Friday, September 24, 2010

September 24, 2010 : Glass Sponge

Glass Sponge 

Hexactinellid sponges are sponges with a skeleton made of four- and/or six-pointed silaceous spicules, often referred to as glass sponges. They are usually classified along with other sponges in the phylum Porifera, but some researchers consider them sufficiently distinct to deserve their own phylum, Symplasma.

Glass sponges are relatively uncommon and are mostly found at depths from 450 to 900 metres (1,480 to 3,000 ft) although the species Oopsacas minuta has been found in shallow water, while others have been found much deeper. They are found in all oceans of the world, although they are particularly common in Antarctic waters. 

They are more-or-less cup-shaped animals, ranging from 10 to 30 centimetres (3.9 to 12 in) in height, with sturdy lattice-like internal skeletons made up of fused spicules of silica. The body is relatively symmetrical, with a large central cavity that, in many species, opens to the outside through a sieve formed from the skeleton. Unlike other sponges, they tend to be present as individuals, rather than forming large fused colonies. They are generally pale in colour. 

Much of the body is composed of syncitia, extensive regions of multinucleate cytoplasm. In particular, the epidermal cells of other sponges are absent, being replaced by a syncitial net of amoebocytes, through which the spicules penetrate. Unlike other sponges, they do not possess the ability to contract.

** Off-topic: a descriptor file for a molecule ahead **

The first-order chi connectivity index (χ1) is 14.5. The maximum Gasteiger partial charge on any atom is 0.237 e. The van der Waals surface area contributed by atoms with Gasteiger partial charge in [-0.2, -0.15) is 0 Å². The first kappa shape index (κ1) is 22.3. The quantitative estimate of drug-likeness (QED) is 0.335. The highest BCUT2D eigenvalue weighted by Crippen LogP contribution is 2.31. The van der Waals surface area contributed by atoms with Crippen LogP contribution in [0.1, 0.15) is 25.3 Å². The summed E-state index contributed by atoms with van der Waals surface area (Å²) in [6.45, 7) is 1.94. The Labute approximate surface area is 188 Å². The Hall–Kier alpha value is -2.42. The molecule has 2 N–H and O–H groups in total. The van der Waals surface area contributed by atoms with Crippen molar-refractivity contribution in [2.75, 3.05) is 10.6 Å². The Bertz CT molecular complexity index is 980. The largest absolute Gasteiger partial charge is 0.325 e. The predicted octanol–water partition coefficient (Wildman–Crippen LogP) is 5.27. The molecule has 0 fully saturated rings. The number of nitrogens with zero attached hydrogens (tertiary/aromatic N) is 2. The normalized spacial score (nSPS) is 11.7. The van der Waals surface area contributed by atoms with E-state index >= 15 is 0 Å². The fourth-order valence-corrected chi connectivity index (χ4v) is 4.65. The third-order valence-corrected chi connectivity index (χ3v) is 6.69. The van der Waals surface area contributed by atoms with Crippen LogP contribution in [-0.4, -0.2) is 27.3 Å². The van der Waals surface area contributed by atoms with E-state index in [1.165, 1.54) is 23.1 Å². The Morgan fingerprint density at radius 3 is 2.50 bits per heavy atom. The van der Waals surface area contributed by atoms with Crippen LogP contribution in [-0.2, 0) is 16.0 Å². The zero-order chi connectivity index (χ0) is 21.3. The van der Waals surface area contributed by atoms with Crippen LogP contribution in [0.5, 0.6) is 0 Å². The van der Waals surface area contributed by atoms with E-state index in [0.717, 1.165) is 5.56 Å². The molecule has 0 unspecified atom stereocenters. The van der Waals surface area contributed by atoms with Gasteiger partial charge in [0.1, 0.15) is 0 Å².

One ability they possess is a unique system for rapidly conducting electrical impulses across their bodies, making it possible for them to respond quickly to external stimuli. Glass sponges like "Venus' Flower Basket" have a tuft of fibers that extends outward like an inverted crown at the base of their skeleton. These fibers are 50 to 175 millimetres (2.0 to 6.9 in) long and about the thickness of a human hair. They work as optical fibers somewhat similar to those used in modern telecommunication networks.

These creatures live for a very long time, but the exact age is hard to measure; one study based on modelling gave an estimated age of a specimen of Scolymastra joubini as 23,000 years, which is thought impossible, but is the basis for a listing of ~15,000 years in the AnAge Database.

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